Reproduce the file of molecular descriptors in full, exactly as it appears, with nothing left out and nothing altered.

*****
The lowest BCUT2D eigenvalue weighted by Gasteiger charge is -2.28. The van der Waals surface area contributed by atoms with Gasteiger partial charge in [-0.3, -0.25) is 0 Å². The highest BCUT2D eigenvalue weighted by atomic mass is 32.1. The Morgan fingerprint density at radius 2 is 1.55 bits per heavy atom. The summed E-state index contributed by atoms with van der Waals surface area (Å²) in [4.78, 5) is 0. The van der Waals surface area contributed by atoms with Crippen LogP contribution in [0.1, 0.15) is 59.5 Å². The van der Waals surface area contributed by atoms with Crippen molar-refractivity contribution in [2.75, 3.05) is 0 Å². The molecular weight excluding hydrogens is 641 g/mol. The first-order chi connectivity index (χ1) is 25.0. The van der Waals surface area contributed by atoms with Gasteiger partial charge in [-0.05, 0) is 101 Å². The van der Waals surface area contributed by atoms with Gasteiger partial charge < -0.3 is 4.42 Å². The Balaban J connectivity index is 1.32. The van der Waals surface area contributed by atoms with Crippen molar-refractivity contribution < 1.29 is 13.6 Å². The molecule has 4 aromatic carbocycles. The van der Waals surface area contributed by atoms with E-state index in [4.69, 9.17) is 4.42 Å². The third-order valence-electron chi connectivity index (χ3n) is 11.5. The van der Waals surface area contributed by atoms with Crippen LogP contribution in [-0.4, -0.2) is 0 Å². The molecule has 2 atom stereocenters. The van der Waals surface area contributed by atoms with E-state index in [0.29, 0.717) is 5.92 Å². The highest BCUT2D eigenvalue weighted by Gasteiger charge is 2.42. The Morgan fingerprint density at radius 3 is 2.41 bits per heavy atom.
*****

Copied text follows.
The lowest BCUT2D eigenvalue weighted by Gasteiger charge is -2.28. The van der Waals surface area contributed by atoms with Gasteiger partial charge in [-0.3, -0.25) is 0 Å². The highest BCUT2D eigenvalue weighted by atomic mass is 32.1. The Morgan fingerprint density at radius 2 is 1.55 bits per heavy atom. The summed E-state index contributed by atoms with van der Waals surface area (Å²) in [4.78, 5) is 0. The van der Waals surface area contributed by atoms with Crippen LogP contribution in [0.1, 0.15) is 59.5 Å². The van der Waals surface area contributed by atoms with Crippen molar-refractivity contribution in [2.75, 3.05) is 0 Å². The molecular weight excluding hydrogens is 641 g/mol. The first-order chi connectivity index (χ1) is 25.0. The van der Waals surface area contributed by atoms with Gasteiger partial charge in [-0.05, 0) is 101 Å². The van der Waals surface area contributed by atoms with Gasteiger partial charge < -0.3 is 4.42 Å². The Balaban J connectivity index is 1.32. The van der Waals surface area contributed by atoms with Crippen molar-refractivity contribution < 1.29 is 13.6 Å². The molecule has 4 aromatic carbocycles. The van der Waals surface area contributed by atoms with E-state index in [4.69, 9.17) is 4.42 Å². The third-order valence-electron chi connectivity index (χ3n) is 11.5. The van der Waals surface area contributed by atoms with Crippen LogP contribution in [-0.4, -0.2) is 0 Å². The molecule has 2 atom stereocenters. The van der Waals surface area contributed by atoms with E-state index in [0.29, 0.717) is 5.92 Å². The highest BCUT2D eigenvalue weighted by Gasteiger charge is 2.42. The Morgan fingerprint density at radius 3 is 2.41 bits per heavy atom.